Plus we take prenatal vitamins for a reason.
Ok, so this section is about lifting though so lets get on with what REALLY makes me nerd out….
Studies show that strength training- yes, lifting weights- can help prevent bones loss… and could even help build new bone.
What the WHAT?! If that doesn’t make you want to lift weights, then I don’t know what.
Science is cool.
Strength training can help you manage aches and pains before they even start.
And on to #4, one of my personal favorites. Pregnancy is full of aches and pains. Some expected, some completely unexpected. Unlike cardio or some forms of exercise, strength training is incredibly adaptable for many different bodies. This means that exercises can be easily adjusted to manage aches and pains before they even start. COOL.
Strengthening the muscles of the pelvis, shoulders, core, and really all over, help them stay strong when your body is changing so much. And usually it’s the changes in muscle length or function that can lead to achiness or even pain. Keeping those muscles strong and adapting your program to deal with common aches and pains can be a huge help in keeping you comfortable during your pregnancy.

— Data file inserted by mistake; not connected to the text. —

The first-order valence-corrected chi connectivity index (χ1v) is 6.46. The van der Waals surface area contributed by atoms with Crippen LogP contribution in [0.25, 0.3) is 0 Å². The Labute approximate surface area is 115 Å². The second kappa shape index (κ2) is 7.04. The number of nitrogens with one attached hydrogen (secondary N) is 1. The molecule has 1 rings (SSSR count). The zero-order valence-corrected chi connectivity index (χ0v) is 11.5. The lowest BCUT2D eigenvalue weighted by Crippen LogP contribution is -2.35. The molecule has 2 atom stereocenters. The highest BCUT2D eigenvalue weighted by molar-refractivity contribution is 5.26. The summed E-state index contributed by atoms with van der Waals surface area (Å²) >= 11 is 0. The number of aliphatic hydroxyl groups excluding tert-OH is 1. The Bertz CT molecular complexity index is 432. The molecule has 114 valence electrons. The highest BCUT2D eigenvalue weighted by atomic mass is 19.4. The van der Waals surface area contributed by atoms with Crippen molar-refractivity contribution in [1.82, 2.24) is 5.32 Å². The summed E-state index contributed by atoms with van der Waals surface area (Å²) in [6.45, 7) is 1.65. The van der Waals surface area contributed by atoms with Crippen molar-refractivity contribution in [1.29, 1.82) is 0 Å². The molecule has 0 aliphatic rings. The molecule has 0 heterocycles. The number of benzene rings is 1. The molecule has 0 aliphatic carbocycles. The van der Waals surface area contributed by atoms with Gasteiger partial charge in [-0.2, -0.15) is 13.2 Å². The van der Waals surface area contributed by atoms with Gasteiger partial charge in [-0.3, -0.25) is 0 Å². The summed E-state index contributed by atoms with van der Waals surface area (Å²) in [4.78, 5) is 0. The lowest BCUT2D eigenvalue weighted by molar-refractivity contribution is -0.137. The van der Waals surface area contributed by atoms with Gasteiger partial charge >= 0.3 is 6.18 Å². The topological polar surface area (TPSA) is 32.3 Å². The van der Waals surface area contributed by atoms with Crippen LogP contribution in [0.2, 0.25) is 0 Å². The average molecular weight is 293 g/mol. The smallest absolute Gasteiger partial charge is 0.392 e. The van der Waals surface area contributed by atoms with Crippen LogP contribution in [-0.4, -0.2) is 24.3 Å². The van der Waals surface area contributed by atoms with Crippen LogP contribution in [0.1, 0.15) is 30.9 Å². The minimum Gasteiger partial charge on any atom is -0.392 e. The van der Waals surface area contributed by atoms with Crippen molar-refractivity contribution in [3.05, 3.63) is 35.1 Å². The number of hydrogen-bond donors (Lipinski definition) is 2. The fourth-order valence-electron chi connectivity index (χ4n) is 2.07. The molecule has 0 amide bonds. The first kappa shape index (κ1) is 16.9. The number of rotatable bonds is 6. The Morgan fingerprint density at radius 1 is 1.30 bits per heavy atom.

Plus, maintaining strength in things like your glutes can really help with pelvic floor strength and function after birth. SO RAD.
I’ve worked with lots of pregnant women who struggle with things like hip, pelvic, and lower back pain. One thing that across the board helps them manage it is strength training.
For those of you worried about lifting weights during pregnancy, I hope this eases your mind. But while lifting weights is great during this phase, I’m not suggesting you go PR on a dead lift or back squat right now. It is important that your training matches your stage in pregnancy.
For those of you who just wanted to know what exercises are safe during pregnancy, I hope this opened your eyes to different possibilities beyond yoga, walking, and swimming.
Strength training is the number one focus of my clients both 1:1 and in my coaching club for the reasons above and so many more. If you want more information on how to work with me, click here. I’d love to help you feel strong during your pregnancy!